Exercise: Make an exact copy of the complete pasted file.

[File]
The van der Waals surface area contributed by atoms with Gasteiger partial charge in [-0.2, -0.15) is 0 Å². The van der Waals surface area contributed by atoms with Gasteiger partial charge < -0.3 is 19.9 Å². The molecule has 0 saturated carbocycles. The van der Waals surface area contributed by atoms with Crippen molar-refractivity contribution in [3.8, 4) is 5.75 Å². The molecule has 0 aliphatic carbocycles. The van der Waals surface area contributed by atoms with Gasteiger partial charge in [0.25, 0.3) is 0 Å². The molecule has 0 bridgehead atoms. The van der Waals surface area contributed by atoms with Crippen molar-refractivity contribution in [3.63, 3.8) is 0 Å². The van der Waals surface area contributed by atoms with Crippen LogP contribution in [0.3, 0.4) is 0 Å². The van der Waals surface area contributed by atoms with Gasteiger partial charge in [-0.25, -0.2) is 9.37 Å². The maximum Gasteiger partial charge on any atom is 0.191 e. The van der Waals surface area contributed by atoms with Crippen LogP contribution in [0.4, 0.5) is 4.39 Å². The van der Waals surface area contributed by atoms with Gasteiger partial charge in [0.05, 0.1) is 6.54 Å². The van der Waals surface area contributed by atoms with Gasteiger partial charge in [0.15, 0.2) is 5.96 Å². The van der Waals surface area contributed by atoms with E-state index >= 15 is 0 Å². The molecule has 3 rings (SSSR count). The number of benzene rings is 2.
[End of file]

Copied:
The van der Waals surface area contributed by atoms with Gasteiger partial charge in [-0.2, -0.15) is 0 Å². The van der Waals surface area contributed by atoms with Gasteiger partial charge < -0.3 is 19.9 Å². The molecule has 0 saturated carbocycles. The van der Waals surface area contributed by atoms with Crippen molar-refractivity contribution in [3.8, 4) is 5.75 Å². The molecule has 0 aliphatic carbocycles. The van der Waals surface area contributed by atoms with Gasteiger partial charge in [0.25, 0.3) is 0 Å². The molecule has 0 bridgehead atoms. The van der Waals surface area contributed by atoms with Crippen molar-refractivity contribution in [3.63, 3.8) is 0 Å². The van der Waals surface area contributed by atoms with Crippen LogP contribution in [0.3, 0.4) is 0 Å². The van der Waals surface area contributed by atoms with Gasteiger partial charge in [-0.25, -0.2) is 9.37 Å². The maximum Gasteiger partial charge on any atom is 0.191 e. The van der Waals surface area contributed by atoms with Crippen LogP contribution in [0.4, 0.5) is 4.39 Å². The van der Waals surface area contributed by atoms with Gasteiger partial charge in [0.05, 0.1) is 6.54 Å². The van der Waals surface area contributed by atoms with Gasteiger partial charge in [0.15, 0.2) is 5.96 Å². The van der Waals surface area contributed by atoms with E-state index >= 15 is 0 Å². The molecule has 3 rings (SSSR count). The number of benzene rings is 2.